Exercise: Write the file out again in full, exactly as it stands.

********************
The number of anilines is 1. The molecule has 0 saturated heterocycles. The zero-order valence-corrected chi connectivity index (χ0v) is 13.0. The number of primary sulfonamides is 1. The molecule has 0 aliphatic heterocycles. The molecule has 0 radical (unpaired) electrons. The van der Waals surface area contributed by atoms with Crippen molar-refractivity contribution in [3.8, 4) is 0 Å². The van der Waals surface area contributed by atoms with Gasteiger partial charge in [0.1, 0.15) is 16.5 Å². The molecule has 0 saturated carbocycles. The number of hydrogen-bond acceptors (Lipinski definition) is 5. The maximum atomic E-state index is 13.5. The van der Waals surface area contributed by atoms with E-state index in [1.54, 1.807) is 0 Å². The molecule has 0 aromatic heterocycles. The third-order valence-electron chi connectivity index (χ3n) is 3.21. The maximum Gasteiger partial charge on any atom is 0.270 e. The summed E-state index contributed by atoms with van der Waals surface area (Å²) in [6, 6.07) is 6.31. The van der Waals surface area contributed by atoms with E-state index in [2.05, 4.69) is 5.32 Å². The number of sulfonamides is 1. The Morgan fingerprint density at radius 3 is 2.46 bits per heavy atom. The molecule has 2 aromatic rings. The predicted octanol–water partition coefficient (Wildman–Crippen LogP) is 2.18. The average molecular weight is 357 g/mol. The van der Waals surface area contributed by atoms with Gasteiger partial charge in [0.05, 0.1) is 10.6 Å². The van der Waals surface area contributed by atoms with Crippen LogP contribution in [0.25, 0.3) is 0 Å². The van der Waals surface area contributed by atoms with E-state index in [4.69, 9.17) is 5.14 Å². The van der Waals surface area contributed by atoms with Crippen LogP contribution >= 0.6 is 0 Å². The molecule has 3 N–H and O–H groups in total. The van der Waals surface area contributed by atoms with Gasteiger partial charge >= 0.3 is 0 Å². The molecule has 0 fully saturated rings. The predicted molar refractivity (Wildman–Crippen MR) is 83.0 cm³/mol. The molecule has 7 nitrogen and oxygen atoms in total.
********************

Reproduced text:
The number of anilines is 1. The molecule has 0 saturated heterocycles. The zero-order valence-corrected chi connectivity index (χ0v) is 13.0. The number of primary sulfonamides is 1. The molecule has 0 aliphatic heterocycles. The molecule has 0 radical (unpaired) electrons. The van der Waals surface area contributed by atoms with Crippen molar-refractivity contribution in [3.8, 4) is 0 Å². The van der Waals surface area contributed by atoms with Gasteiger partial charge in [0.1, 0.15) is 16.5 Å². The molecule has 0 saturated carbocycles. The number of hydrogen-bond acceptors (Lipinski definition) is 5. The maximum atomic E-state index is 13.5. The van der Waals surface area contributed by atoms with E-state index in [1.54, 1.807) is 0 Å². The molecule has 0 aromatic heterocycles. The third-order valence-electron chi connectivity index (χ3n) is 3.21. The maximum Gasteiger partial charge on any atom is 0.270 e. The summed E-state index contributed by atoms with van der Waals surface area (Å²) in [6, 6.07) is 6.31. The van der Waals surface area contributed by atoms with E-state index in [2.05, 4.69) is 5.32 Å². The number of sulfonamides is 1. The Morgan fingerprint density at radius 3 is 2.46 bits per heavy atom. The molecule has 2 aromatic rings. The predicted octanol–water partition coefficient (Wildman–Crippen LogP) is 2.18. The average molecular weight is 357 g/mol. The van der Waals surface area contributed by atoms with Gasteiger partial charge in [0.05, 0.1) is 10.6 Å². The van der Waals surface area contributed by atoms with Crippen LogP contribution in [0.25, 0.3) is 0 Å². The van der Waals surface area contributed by atoms with E-state index in [4.69, 9.17) is 5.14 Å². The van der Waals surface area contributed by atoms with Crippen LogP contribution >= 0.6 is 0 Å². The molecule has 3 N–H and O–H groups in total. The van der Waals surface area contributed by atoms with Gasteiger partial charge >= 0.3 is 0 Å². The molecule has 0 fully saturated rings. The predicted molar refractivity (Wildman–Crippen MR) is 83.0 cm³/mol. The molecule has 7 nitrogen and oxygen atoms in total.